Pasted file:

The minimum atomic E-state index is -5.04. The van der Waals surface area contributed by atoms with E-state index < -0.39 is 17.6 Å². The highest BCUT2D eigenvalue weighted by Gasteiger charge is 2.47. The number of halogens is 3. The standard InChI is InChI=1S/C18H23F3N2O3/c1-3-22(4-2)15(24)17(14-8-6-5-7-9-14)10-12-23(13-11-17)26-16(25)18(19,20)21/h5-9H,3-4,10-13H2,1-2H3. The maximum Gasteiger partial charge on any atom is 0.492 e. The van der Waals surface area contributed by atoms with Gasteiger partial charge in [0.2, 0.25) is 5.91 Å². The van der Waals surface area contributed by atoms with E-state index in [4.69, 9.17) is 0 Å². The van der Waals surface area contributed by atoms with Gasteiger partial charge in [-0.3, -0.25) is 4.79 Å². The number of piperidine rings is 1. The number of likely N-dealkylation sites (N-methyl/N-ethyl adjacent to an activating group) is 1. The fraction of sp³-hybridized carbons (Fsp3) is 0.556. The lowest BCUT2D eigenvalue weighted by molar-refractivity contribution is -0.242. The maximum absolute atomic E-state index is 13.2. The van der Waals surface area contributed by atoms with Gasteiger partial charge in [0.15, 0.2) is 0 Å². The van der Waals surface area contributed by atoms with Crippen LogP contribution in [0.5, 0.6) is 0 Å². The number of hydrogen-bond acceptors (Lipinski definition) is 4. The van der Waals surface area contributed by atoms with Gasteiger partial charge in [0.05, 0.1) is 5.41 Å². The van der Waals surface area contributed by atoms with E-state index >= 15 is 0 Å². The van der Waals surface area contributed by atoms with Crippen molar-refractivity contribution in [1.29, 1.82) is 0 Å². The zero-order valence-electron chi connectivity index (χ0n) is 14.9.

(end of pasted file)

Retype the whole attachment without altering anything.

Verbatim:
The minimum atomic E-state index is -5.04. The van der Waals surface area contributed by atoms with E-state index < -0.39 is 17.6 Å². The highest BCUT2D eigenvalue weighted by Gasteiger charge is 2.47. The number of halogens is 3. The standard InChI is InChI=1S/C18H23F3N2O3/c1-3-22(4-2)15(24)17(14-8-6-5-7-9-14)10-12-23(13-11-17)26-16(25)18(19,20)21/h5-9H,3-4,10-13H2,1-2H3. The maximum Gasteiger partial charge on any atom is 0.492 e. The van der Waals surface area contributed by atoms with Gasteiger partial charge in [0.2, 0.25) is 5.91 Å². The van der Waals surface area contributed by atoms with E-state index in [4.69, 9.17) is 0 Å². The van der Waals surface area contributed by atoms with Gasteiger partial charge in [-0.3, -0.25) is 4.79 Å². The number of piperidine rings is 1. The number of likely N-dealkylation sites (N-methyl/N-ethyl adjacent to an activating group) is 1. The fraction of sp³-hybridized carbons (Fsp3) is 0.556. The lowest BCUT2D eigenvalue weighted by molar-refractivity contribution is -0.242. The maximum absolute atomic E-state index is 13.2. The van der Waals surface area contributed by atoms with Gasteiger partial charge in [0.15, 0.2) is 0 Å². The van der Waals surface area contributed by atoms with Crippen LogP contribution in [0.5, 0.6) is 0 Å². The number of hydrogen-bond acceptors (Lipinski definition) is 4. The van der Waals surface area contributed by atoms with Gasteiger partial charge in [0.05, 0.1) is 5.41 Å². The van der Waals surface area contributed by atoms with E-state index >= 15 is 0 Å². The van der Waals surface area contributed by atoms with Crippen molar-refractivity contribution in [1.29, 1.82) is 0 Å². The zero-order valence-electron chi connectivity index (χ0n) is 14.9.